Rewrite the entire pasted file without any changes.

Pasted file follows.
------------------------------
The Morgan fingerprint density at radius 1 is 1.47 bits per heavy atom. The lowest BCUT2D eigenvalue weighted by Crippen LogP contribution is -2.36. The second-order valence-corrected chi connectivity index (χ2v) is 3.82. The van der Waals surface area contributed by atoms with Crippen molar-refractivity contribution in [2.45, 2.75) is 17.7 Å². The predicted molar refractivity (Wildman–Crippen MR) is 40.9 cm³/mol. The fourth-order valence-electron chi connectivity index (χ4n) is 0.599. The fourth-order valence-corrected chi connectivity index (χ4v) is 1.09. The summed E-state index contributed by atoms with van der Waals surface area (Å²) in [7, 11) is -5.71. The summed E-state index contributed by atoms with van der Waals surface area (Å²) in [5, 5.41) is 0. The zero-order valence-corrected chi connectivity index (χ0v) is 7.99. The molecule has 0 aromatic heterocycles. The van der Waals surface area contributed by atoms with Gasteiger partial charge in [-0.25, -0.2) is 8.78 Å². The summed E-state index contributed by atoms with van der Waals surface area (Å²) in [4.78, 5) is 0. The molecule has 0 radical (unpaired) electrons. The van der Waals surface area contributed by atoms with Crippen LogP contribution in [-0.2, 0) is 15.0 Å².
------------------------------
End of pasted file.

The Morgan fingerprint density at radius 1 is 1.47 bits per heavy atom. The lowest BCUT2D eigenvalue weighted by Crippen LogP contribution is -2.36. The second-order valence-corrected chi connectivity index (χ2v) is 3.82. The van der Waals surface area contributed by atoms with Crippen molar-refractivity contribution in [2.45, 2.75) is 17.7 Å². The predicted molar refractivity (Wildman–Crippen MR) is 40.9 cm³/mol. The fourth-order valence-electron chi connectivity index (χ4n) is 0.599. The fourth-order valence-corrected chi connectivity index (χ4v) is 1.09. The summed E-state index contributed by atoms with van der Waals surface area (Å²) in [7, 11) is -5.71. The summed E-state index contributed by atoms with van der Waals surface area (Å²) in [5, 5.41) is 0. The zero-order valence-corrected chi connectivity index (χ0v) is 7.99. The molecule has 0 aromatic heterocycles. The van der Waals surface area contributed by atoms with Gasteiger partial charge in [-0.25, -0.2) is 8.78 Å². The summed E-state index contributed by atoms with van der Waals surface area (Å²) in [4.78, 5) is 0. The molecule has 0 radical (unpaired) electrons. The van der Waals surface area contributed by atoms with Crippen LogP contribution in [-0.2, 0) is 15.0 Å².